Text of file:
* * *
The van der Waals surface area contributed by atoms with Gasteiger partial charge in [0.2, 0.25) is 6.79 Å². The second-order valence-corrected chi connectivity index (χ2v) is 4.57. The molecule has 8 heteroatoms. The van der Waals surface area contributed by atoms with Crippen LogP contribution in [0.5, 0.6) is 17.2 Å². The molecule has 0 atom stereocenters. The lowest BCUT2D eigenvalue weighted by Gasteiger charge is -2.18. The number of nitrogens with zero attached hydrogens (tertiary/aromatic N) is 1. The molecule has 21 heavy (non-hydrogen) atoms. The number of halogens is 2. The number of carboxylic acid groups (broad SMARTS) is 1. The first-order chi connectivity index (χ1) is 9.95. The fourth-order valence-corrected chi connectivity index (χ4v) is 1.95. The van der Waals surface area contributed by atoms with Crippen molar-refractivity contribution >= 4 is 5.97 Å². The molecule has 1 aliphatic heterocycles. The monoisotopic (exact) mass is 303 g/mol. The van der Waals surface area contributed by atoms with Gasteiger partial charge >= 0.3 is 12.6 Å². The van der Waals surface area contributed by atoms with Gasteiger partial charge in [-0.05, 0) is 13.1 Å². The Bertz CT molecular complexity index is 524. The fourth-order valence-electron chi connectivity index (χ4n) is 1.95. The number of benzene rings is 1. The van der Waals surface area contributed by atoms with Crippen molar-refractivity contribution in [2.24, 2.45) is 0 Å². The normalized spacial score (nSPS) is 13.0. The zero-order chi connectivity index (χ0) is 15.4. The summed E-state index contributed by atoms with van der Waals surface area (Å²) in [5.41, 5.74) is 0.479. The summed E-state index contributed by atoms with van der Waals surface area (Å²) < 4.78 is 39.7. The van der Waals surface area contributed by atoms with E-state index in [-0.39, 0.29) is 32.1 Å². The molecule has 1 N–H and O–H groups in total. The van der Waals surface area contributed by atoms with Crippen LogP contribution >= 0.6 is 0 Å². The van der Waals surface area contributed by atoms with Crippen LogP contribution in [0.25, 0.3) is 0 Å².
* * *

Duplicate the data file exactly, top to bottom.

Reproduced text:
The van der Waals surface area contributed by atoms with Gasteiger partial charge in [0.2, 0.25) is 6.79 Å². The second-order valence-corrected chi connectivity index (χ2v) is 4.57. The molecule has 8 heteroatoms. The van der Waals surface area contributed by atoms with Crippen LogP contribution in [0.5, 0.6) is 17.2 Å². The molecule has 0 atom stereocenters. The lowest BCUT2D eigenvalue weighted by Gasteiger charge is -2.18. The number of nitrogens with zero attached hydrogens (tertiary/aromatic N) is 1. The molecule has 21 heavy (non-hydrogen) atoms. The number of halogens is 2. The number of carboxylic acid groups (broad SMARTS) is 1. The first-order chi connectivity index (χ1) is 9.95. The fourth-order valence-corrected chi connectivity index (χ4v) is 1.95. The van der Waals surface area contributed by atoms with Crippen molar-refractivity contribution >= 4 is 5.97 Å². The molecule has 1 aliphatic heterocycles. The monoisotopic (exact) mass is 303 g/mol. The van der Waals surface area contributed by atoms with Gasteiger partial charge >= 0.3 is 12.6 Å². The van der Waals surface area contributed by atoms with Gasteiger partial charge in [-0.05, 0) is 13.1 Å². The Bertz CT molecular complexity index is 524. The fourth-order valence-electron chi connectivity index (χ4n) is 1.95. The number of benzene rings is 1. The van der Waals surface area contributed by atoms with Crippen molar-refractivity contribution in [2.24, 2.45) is 0 Å². The normalized spacial score (nSPS) is 13.0. The zero-order chi connectivity index (χ0) is 15.4. The summed E-state index contributed by atoms with van der Waals surface area (Å²) in [5.41, 5.74) is 0.479. The summed E-state index contributed by atoms with van der Waals surface area (Å²) < 4.78 is 39.7. The van der Waals surface area contributed by atoms with E-state index in [-0.39, 0.29) is 32.1 Å². The molecule has 1 N–H and O–H groups in total. The van der Waals surface area contributed by atoms with Crippen LogP contribution >= 0.6 is 0 Å². The van der Waals surface area contributed by atoms with Crippen LogP contribution in [0.25, 0.3) is 0 Å².